October 17, 2009

JUST ANOTHER REASON MITT IS A NON-STARTER:

Lessons from the Massachusetts healthcare experiment (James Oliphant and Kim Geiger, October 17, 2009, LA Times)

[I]nsurance premiums for most residents are going up, not down. Many middle-class people who had insurance before the overhaul see little change -- except that they're spending more. They're seeing little or no difference in the quality of their care.

In crafting their plan, Massachusetts lawmakers ducked the tough issues of cost control, including how much public and private insurers would pay physicians and hospitals. So the state still has some of the most expensive medical care in the U.S. And costs are rising faster than the national average. Far faster than wages too.

"What we did was health insurance reform, not healthcare reform," said Massachusetts state Sen. James Eldridge, a Democrat who regrets having voted for the bill.

Critics of the healthcare overhaul bill that passed the Senate Finance Committee this week say that it too doesn't do enough to control costs.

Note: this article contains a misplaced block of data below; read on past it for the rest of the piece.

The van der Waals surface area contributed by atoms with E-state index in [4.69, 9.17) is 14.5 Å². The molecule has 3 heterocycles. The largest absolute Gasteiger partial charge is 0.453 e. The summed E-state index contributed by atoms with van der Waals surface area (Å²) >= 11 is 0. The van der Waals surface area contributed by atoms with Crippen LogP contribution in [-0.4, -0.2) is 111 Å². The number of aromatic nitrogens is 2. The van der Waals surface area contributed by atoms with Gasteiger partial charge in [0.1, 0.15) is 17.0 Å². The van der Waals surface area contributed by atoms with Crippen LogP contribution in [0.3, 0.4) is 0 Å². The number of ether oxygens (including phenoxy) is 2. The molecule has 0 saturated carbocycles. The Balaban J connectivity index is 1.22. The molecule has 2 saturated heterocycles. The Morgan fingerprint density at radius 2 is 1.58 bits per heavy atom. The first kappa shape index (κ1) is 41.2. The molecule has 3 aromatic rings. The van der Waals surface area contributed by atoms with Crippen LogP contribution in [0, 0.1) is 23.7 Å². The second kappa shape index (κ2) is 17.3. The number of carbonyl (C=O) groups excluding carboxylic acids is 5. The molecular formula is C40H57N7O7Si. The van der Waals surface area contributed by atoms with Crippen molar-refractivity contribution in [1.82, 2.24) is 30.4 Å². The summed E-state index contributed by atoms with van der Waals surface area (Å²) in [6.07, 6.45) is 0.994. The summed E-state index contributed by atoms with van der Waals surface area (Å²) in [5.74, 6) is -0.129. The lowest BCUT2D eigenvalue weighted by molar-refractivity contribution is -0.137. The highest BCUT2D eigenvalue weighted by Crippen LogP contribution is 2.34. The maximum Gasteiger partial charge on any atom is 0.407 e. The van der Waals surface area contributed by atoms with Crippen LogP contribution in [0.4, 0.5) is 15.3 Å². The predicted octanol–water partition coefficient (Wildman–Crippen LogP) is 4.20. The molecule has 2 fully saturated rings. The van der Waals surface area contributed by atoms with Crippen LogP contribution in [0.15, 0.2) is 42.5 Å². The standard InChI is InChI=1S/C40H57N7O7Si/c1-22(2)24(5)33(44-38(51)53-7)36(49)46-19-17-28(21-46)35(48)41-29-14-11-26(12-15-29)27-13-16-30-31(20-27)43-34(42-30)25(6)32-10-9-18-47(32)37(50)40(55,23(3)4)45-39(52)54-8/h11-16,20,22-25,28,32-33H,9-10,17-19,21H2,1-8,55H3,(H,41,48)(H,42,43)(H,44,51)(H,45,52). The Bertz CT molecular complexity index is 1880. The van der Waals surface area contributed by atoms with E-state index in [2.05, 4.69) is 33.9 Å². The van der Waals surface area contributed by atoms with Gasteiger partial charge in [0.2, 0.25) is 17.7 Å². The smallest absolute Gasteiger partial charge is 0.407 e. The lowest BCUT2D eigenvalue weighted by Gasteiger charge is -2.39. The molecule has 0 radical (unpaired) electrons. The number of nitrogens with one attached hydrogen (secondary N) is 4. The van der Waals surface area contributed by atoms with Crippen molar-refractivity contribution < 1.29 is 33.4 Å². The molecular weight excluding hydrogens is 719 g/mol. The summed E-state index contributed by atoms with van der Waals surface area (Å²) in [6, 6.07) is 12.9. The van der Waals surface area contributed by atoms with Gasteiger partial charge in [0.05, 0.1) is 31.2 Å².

Robert Laszewski, a healthcare policy analyst and former insurance company executive, calls the finance panel's bill "Massachusetts all over again." Ralph Neas, of the National Coalition on Health Care, says that the few cost provisions focus too much on public programs, especially Medicare, and not enough on reducing what doctors, insurers and hospitals charge customers who get their coverage from the private market.

"The long-term cost-control provisions are few, and they do not have adequate enforcement mechanisms," Neas said.


The agenda isn't secret, just blind to reality.

Posted by Orrin Judd at October 17, 2009 7:15 AM
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